Is your content having an identity crisis? Does it know what it is?
When elements of content become individual entities, separate from the environment in which they are presented (which is the whole point of a CMS, but that’s another story), the need for awareness of these dependencies becomes critical to the “management” part of the CMS.
Most vendors will tell you that their systems are aware of content dependencies: if you create a new page, with an image in it, publishing the page will also publish the image. Hey, the page is aware of what its dependencies are; what more could you want? Read more of this post
“When you have a hammer, everything looks like a nail.” For the last fifteen years or so, we have all been living this proverb. It seems like every second problem business has come across in the last sesquidecade has been that nail, and the hammer has been computers.
The following is a tale of a client, who approached me for some integration information for a new system they are having built. It covers what I tried to explain to them. To my knowledge, while the person I was talking to understood and agreed with me (and had the same ideas) they are still going ahead with the project.
The client is a commodities association. Every few years, they host a major industry event: a dinner. Association members book tables, then invite guests. The client, intent on making this event prestigious, prints fancy invitations, place-settings and a guest list.
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Content management, if done right, bears parallels with quantum physics. (Please stick with me: I will keep this high-level, and only maintain the analogy for a paragraph.)
The principles of quantum physics are confusing. Basically, though, they relate to the smallest elements that can be described, which have a subtle property: their actual state (where they are and what they are doing) can only be determined – is, in fact, only realised – by the presence, the contextual forces, of the elements around them; those they interact with. A single particle can be in multiple places at once, in different phases, until something needs to react to its presence (e.g. it is observed).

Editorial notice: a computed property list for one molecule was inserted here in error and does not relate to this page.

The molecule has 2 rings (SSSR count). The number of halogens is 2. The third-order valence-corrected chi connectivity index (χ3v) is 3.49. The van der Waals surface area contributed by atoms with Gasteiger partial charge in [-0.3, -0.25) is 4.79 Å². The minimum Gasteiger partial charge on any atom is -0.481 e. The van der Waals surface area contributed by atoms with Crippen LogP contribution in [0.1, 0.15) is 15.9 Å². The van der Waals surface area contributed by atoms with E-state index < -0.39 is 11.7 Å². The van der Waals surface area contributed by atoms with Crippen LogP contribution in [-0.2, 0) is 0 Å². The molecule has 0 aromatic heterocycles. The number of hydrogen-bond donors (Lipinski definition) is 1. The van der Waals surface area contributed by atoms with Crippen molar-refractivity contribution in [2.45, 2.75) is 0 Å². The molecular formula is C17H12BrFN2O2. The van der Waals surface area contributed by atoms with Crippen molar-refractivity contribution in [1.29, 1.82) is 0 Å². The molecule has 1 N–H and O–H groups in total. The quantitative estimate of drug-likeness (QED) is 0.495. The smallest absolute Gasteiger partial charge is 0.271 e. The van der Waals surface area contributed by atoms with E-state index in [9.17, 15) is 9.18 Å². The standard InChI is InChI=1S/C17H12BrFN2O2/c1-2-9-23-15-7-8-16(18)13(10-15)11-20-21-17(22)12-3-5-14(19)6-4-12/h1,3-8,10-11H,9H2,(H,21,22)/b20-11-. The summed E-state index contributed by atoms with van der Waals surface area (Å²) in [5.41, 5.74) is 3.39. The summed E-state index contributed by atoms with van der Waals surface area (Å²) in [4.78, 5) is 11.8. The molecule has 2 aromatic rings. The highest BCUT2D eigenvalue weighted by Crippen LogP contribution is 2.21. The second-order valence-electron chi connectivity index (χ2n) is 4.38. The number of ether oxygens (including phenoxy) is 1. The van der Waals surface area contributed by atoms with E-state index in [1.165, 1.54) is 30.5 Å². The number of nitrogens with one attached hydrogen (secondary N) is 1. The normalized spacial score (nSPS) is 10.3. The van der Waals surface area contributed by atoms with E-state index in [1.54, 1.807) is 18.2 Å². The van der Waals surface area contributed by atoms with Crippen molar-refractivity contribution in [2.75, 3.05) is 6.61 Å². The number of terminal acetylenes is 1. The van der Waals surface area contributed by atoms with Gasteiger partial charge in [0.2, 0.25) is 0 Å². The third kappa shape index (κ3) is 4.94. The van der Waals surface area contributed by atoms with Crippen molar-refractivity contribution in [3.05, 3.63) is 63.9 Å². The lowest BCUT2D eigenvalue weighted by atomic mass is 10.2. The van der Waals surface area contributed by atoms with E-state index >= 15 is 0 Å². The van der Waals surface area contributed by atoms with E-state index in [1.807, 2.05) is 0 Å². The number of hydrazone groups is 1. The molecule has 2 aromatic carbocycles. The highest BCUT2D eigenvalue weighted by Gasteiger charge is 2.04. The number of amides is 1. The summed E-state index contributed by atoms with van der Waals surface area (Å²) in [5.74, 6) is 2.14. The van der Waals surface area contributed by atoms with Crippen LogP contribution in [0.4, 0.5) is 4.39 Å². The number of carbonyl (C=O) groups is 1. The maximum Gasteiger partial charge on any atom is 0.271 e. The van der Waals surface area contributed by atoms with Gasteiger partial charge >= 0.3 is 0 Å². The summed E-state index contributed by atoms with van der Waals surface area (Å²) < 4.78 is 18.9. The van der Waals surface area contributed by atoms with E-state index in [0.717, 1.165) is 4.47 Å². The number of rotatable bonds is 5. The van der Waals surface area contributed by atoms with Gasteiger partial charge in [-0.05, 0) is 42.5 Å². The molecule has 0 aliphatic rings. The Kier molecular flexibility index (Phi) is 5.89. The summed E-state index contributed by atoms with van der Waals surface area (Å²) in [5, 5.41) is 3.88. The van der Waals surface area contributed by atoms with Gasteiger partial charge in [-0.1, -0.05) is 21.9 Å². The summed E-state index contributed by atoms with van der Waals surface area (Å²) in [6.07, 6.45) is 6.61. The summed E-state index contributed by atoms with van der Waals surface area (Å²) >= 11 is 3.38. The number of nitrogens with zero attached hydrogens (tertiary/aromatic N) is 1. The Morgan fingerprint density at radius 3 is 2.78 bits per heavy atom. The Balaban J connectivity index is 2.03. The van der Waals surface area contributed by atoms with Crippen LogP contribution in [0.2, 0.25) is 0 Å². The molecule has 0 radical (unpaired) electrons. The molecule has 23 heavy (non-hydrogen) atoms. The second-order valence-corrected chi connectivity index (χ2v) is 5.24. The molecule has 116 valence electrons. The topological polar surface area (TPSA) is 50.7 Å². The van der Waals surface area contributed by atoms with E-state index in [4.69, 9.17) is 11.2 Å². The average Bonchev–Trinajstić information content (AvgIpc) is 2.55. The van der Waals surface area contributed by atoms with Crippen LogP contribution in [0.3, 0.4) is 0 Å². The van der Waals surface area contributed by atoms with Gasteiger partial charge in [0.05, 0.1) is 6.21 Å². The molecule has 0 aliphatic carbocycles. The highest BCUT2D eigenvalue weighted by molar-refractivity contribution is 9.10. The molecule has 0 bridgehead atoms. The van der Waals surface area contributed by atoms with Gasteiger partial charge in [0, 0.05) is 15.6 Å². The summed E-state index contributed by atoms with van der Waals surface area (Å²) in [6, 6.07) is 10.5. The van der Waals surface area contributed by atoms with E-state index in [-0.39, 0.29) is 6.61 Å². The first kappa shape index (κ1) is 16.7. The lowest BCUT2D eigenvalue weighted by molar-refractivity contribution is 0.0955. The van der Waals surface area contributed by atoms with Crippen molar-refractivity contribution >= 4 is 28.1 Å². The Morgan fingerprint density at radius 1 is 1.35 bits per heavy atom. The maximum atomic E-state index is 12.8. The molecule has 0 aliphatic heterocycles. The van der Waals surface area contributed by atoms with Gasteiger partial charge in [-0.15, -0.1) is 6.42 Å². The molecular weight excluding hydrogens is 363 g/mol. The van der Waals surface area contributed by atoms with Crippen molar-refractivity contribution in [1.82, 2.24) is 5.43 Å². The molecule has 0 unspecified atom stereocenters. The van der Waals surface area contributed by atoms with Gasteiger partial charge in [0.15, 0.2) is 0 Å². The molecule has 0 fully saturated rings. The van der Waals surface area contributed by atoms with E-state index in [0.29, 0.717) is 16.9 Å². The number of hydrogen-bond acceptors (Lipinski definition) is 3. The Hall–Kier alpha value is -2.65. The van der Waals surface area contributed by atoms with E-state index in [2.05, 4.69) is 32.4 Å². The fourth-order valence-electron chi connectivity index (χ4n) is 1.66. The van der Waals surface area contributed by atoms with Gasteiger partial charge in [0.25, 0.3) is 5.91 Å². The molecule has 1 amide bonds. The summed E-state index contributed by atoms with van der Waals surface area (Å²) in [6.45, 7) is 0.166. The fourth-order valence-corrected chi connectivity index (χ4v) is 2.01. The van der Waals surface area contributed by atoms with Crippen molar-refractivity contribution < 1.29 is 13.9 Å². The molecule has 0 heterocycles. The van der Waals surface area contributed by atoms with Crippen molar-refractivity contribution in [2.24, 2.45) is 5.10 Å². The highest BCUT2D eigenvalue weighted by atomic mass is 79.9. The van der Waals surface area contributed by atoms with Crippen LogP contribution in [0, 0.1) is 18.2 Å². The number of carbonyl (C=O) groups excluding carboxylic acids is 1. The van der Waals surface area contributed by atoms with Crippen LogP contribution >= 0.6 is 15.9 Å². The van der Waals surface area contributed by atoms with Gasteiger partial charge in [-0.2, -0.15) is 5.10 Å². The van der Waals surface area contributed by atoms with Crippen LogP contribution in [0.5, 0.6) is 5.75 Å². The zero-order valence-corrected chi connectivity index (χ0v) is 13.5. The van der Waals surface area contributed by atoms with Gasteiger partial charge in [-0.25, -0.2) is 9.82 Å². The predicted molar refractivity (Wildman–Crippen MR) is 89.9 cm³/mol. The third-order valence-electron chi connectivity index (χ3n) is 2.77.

When developing (or customising) content systems, we need to give our information structures the granularity of quantum particles, and the flexibility of uncertainty.
Why quantum content?
One of the base principles of any CMS worthy of the name is that content is separated from its presentation. An element of content is reusable. In order to achieve proper reusability, elements of content need to be the smallest that can be formed whilst maintaining identity. Read more of this post
Businesses have a problem: there is a disconnect between the people with knowledge, and those in customer-facing roles. Whether the communication is pre- or post-sale, those charged with providing customer interaction are, by and large, operating half-blind. The salesman lives in the sales silo; the customer service rep lives in the service silo; the technician with the answers lives in a dark cellar.
So what? We know our message.
“Marketing departments know the customers, they have product spec-sheets to educate them; they can craft appropriate messages.” “Service centres have customer profiles, case histories, and Q&A filtering methods that allow monkeys to find the right answer; what more does the customer want?” Somehow, this model is still hanging on. Read more of this post